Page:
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ENCYCLOPEDIC ENTRY

ENCYCLOPEDIC ENTRY

Distribution of Forests

Distribution of Forests

Forests are important environments for biodiversity and storing carbon. How much of the planet is covered by trees and how has that percentage changed over time?

Grades

5 - 8

Subjects

Biology, Conservation, Ecology, Geography, Physical Geography

Image

White City Ruins

A hillside missing a large patch of trees in Honduras due to deforestation

Photograph by Dave Yoder / National Geographic 

A forest is defined as an environment that is covered by trees at least five meters (16 feet) high over an area of at least 0.5 hectares (1.2 acres)—a bit smaller than the size of an American football field. Forests grow in cold, temperate, and tropical regions and cover about 30 percent of the land area around the globe. They provide resources for humans, including food, timber, energy, shelter, and medicine. The trees in forests help purify water by filtering pollutants from water in the soil before it reaches a waterway. In addition, trees store carbon from the atmosphere and provide supportive environments for plants and animals.

Because forest ecosystems are so valuable to the planet, scientists and policymakers are concerned about their maintenance and health. The Food and Agricultural Organization of the United Nations produces a report every five years on the state of forests around the globe. They use surveys from scientists on the ground and remote sensing of forests from space to calculate any losses or gains in forest coverage. They also use the data to monitor the overall health of forests.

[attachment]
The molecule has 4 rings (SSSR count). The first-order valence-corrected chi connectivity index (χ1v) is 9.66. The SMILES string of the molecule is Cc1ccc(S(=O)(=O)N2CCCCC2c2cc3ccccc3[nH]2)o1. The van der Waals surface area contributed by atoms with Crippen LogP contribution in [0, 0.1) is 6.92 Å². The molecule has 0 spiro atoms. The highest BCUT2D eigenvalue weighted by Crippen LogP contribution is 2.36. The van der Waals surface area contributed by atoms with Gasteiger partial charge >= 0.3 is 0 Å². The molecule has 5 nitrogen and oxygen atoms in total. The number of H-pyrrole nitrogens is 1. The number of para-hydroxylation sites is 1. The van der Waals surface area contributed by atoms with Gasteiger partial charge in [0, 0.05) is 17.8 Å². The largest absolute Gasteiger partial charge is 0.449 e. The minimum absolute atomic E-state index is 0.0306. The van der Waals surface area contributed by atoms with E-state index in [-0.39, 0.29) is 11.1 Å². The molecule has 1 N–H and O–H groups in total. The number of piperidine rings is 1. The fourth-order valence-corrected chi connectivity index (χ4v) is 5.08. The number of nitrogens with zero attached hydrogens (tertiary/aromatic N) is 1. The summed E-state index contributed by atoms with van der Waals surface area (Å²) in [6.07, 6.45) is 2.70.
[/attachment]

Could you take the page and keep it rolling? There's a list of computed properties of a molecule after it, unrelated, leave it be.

Forests have long been under assault by loggers and people clearing land for agriculture. They have also been disappearing because of natural causes, such as climate change, forest fires, and the death of trees from disease or insects. Between 1990 and 2015, the area occupied by forests worldwide decreased by one percent, with most of the losses occurring in the tropics. Scientists predict that as human populations rise, deforestation to convert tropical forests to agricultural land will undoubtedly continue.

There have, however, been increases in the size of some forests, often because trees in those areas were replanted. Forests can also naturally replenish themselves if the land is nurtured and protected from any further timber harvesting.

Slowing the loss of forests, experts say, will require countries and communities to develop effective forest management plans. Such plans, they say, must strike a balance between environmental protection and the economic needs of human society.

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Director
Tyson Brown, National Geographic Society
Author
National Geographic Society
Production Managers
Gina Borgia, National Geographic Society
Jeanna Sullivan, National Geographic Society
Program Specialists
Sarah Appleton, National Geographic Society, National Geographic Society
Margot Willis, National Geographic Society
Specialist, Content Production
Clint Parks
Producer
André Gabrielli, National Geographic Society
other
Last Updated

May 20, 2022

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